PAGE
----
Apple may be in for some short-term pain when it comes to the Mac, but it can take comfort in the fact that recent buyers seem very satisfied with their purchases.
ChangeWave released another one of its surveys Wednesday, which chart the likelihood of respondents to buy a personal computer over the next 90 days from one manufacturer as opposed to another. As we pointed out earlier this week, Apple appears to have finally run into the economic storm that is hurting the tech industry, although the more interesting number was the various customer satisfaction ratings assembled by ChangeWave.
Apple customers over the past 90 days reported by far the highest level of satisfaction in ChangeWave's survey, with 81 percent of Apple customers saying they were "highly satisfied." Asus customers were the second-most satisfied group, with 67 percent reporting they were highly satisfied with their purchase, while 61 percent of Acer customers fell into that category. Lenovo was last, with only 50 percent reporting such levels of satisfaction.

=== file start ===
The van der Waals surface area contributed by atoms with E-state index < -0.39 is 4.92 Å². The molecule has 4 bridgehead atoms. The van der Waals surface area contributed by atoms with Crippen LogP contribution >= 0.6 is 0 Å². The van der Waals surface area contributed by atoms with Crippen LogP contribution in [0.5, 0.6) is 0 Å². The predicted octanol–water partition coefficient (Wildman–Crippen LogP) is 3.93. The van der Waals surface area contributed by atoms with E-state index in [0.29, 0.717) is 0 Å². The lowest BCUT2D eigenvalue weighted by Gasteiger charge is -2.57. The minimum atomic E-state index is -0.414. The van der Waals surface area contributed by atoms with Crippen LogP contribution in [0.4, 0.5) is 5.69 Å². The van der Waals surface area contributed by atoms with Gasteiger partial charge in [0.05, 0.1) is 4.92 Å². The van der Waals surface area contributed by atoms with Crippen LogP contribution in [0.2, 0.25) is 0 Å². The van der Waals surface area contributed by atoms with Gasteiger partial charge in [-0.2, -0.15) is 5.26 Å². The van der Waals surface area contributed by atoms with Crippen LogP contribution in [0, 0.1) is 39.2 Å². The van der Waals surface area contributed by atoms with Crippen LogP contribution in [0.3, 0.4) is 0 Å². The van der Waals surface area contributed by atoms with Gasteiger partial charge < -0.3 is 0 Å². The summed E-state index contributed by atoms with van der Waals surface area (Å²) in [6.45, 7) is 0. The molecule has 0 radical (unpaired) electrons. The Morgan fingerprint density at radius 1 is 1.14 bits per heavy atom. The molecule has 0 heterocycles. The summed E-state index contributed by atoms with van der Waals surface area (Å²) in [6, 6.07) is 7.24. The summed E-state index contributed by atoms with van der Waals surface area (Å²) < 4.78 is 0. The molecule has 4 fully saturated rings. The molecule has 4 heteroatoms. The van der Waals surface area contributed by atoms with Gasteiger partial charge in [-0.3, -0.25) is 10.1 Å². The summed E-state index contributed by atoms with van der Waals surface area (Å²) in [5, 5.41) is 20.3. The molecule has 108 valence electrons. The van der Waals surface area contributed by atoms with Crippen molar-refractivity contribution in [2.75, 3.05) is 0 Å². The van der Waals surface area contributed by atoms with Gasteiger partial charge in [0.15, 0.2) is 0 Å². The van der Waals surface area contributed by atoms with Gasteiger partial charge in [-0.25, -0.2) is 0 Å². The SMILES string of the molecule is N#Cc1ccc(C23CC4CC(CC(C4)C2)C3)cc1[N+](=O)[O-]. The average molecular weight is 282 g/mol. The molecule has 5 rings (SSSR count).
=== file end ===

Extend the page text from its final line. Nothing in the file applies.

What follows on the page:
ChangeWave's customer satisfaction surveys are not as comprehensive as the annual one done by the University of Michigan's American Customer Satisfaction Index (which Apple also leads), but they are still worth noting. ChangeWave surveys "senior technology and business executives in leading companies of select industries," who are perhaps a bit more demanding than average consumers when it comes to technology purchases.
In other tidbits from the survey, ChangeWave backed up NPD data from earlier this week that suggested Mac sales are slowing in the early part of the year. Over the past 90 days, only 20 percent of respondents said they bought a Mac notebook and just 15 percent said they bought a Mac desktop, down from 22 percent and 17 percent, respectively, recorded in ChangeWave's January survey.
Those numbers may just represent a holiday-season hangover, however. Over the next 90 days, 30 percent of respondents said they plan to buy a Mac notebook, up from 27 percent who said the same thing in January. Mac desktop suitors dipped slightly, from 27 percent to 26 percent, but that could change if new iMacs are released over the next few months.